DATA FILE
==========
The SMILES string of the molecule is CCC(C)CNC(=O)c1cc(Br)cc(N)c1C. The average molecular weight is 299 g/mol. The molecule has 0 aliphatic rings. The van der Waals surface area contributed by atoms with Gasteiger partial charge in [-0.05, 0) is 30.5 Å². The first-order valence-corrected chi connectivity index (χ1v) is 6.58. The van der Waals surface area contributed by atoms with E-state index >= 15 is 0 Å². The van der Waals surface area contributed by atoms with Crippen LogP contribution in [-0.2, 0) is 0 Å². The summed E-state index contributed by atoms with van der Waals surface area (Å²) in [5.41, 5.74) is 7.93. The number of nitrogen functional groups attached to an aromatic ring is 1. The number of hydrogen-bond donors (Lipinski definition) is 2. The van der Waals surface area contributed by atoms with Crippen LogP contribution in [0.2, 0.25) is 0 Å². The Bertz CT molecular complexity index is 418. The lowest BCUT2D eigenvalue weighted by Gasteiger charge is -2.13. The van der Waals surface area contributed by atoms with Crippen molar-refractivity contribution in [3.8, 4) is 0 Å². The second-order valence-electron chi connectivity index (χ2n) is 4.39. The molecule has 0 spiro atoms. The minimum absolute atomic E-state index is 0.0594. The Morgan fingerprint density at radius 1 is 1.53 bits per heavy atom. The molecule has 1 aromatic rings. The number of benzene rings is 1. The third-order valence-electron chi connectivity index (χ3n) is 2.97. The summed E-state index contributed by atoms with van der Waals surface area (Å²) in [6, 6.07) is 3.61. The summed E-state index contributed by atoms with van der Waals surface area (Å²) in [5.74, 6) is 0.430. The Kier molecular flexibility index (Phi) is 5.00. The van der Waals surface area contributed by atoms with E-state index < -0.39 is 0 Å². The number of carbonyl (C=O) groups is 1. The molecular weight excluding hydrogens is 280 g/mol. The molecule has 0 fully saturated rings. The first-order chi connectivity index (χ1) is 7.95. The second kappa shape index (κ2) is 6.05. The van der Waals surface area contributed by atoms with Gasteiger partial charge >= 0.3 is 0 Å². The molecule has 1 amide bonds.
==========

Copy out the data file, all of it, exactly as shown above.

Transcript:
The SMILES string of the molecule is CCC(C)CNC(=O)c1cc(Br)cc(N)c1C. The average molecular weight is 299 g/mol. The molecule has 0 aliphatic rings. The van der Waals surface area contributed by atoms with Gasteiger partial charge in [-0.05, 0) is 30.5 Å². The first-order valence-corrected chi connectivity index (χ1v) is 6.58. The van der Waals surface area contributed by atoms with E-state index >= 15 is 0 Å². The van der Waals surface area contributed by atoms with Crippen LogP contribution in [-0.2, 0) is 0 Å². The summed E-state index contributed by atoms with van der Waals surface area (Å²) in [5.41, 5.74) is 7.93. The number of nitrogen functional groups attached to an aromatic ring is 1. The number of hydrogen-bond donors (Lipinski definition) is 2. The van der Waals surface area contributed by atoms with Crippen LogP contribution in [0.2, 0.25) is 0 Å². The Bertz CT molecular complexity index is 418. The lowest BCUT2D eigenvalue weighted by Gasteiger charge is -2.13. The van der Waals surface area contributed by atoms with Crippen molar-refractivity contribution in [3.8, 4) is 0 Å². The second-order valence-electron chi connectivity index (χ2n) is 4.39. The molecule has 0 spiro atoms. The minimum absolute atomic E-state index is 0.0594. The Morgan fingerprint density at radius 1 is 1.53 bits per heavy atom. The molecule has 1 aromatic rings. The number of benzene rings is 1. The third-order valence-electron chi connectivity index (χ3n) is 2.97. The summed E-state index contributed by atoms with van der Waals surface area (Å²) in [6, 6.07) is 3.61. The summed E-state index contributed by atoms with van der Waals surface area (Å²) in [5.74, 6) is 0.430. The Kier molecular flexibility index (Phi) is 5.00. The van der Waals surface area contributed by atoms with E-state index < -0.39 is 0 Å². The number of carbonyl (C=O) groups is 1. The molecular weight excluding hydrogens is 280 g/mol. The molecule has 0 fully saturated rings. The first-order chi connectivity index (χ1) is 7.95. The second kappa shape index (κ2) is 6.05. The van der Waals surface area contributed by atoms with Gasteiger partial charge >= 0.3 is 0 Å². The molecule has 1 amide bonds.